[0184] Example 6 may include an apparatus comprising means to perform one or more elements of a method described in or related to any of examples 1-5, or any other method or process described herein.

[0185] Example 7 may include one or more non- transitory computer-readable media comprising instructions to cause an electronic device, upon execution of the instructions by one or more processors of the electronic device, to perform one or more elements of a method described in or related to any of examples 1-5, or any other method or process described herein.

[0186] Example 8 may include an apparatus comprising logic, modules, or circuitry to perform one or more elements of a method described in or related to any of examples 1-5, or any other method or process described herein.

[0187] Example 9 may include a method, technique, or process as described in or related to any of examples 1-5, or portions or parts thereof.

[0188] Example 10 may include an apparatus comprising: one or more processors and one or more computer readable media comprising instructions that, when executed by the one or more processors, cause the one or more processors to perform the method, techniques, or process as described in or related to any of examples 1-5, or portions thereof.

[0189] Example 11 may include a signal as described in or related to any of examples 1-5, or portions or parts thereof.

[0190] Example 12 may include a signal in a wireless network as shown and described herein.

[0191] Example 13 may include a method of communicating in a wireless network as shown and described herein.

[0192] Example 14 may include a system for providing wireless communication as shown and described herein.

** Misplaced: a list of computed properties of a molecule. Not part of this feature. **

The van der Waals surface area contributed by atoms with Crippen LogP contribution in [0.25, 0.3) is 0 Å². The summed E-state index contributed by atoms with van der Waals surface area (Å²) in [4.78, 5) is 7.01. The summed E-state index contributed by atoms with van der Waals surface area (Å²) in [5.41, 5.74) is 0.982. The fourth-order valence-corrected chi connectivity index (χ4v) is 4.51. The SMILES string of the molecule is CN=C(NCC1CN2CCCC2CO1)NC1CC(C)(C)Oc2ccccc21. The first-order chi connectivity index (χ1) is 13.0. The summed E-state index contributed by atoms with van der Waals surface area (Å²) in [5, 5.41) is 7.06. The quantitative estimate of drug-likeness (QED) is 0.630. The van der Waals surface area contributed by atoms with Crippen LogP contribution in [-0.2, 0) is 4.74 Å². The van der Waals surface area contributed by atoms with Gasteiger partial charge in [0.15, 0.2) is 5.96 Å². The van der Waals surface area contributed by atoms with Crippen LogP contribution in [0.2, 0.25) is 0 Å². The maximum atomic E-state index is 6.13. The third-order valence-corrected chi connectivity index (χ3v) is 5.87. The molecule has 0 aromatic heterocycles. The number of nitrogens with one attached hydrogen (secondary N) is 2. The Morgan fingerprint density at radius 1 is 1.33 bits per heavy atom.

[0193] Example 15 may include a device for providing wireless communication as shown and described herein.

[0194] The following examples pertain to additional embodiments.

[0195] Example 16 may include a device comprising storage and processing circuitry configured to: determine an association of an access and mobility management function (AMF) with a first radio access network (RAN); identify a handover request message received from the first RAN via the AMF; identify a request to establish an indirect data forwarding associated with the handover, wherein the request may be received from the first RAN via the AMF; and cause to send a response addressed to the AMF indicating that the indirect data forwarding may be established.

[0196] Example 17 may include the device of example 16 and/or some other example herein, wherein the device may be a session management function (SMF), wherein the SMF may be communicatively coupled to at least one of a first user plane function (UPF) and a second UPF, the first UPF and the second UPF are associated with the handover.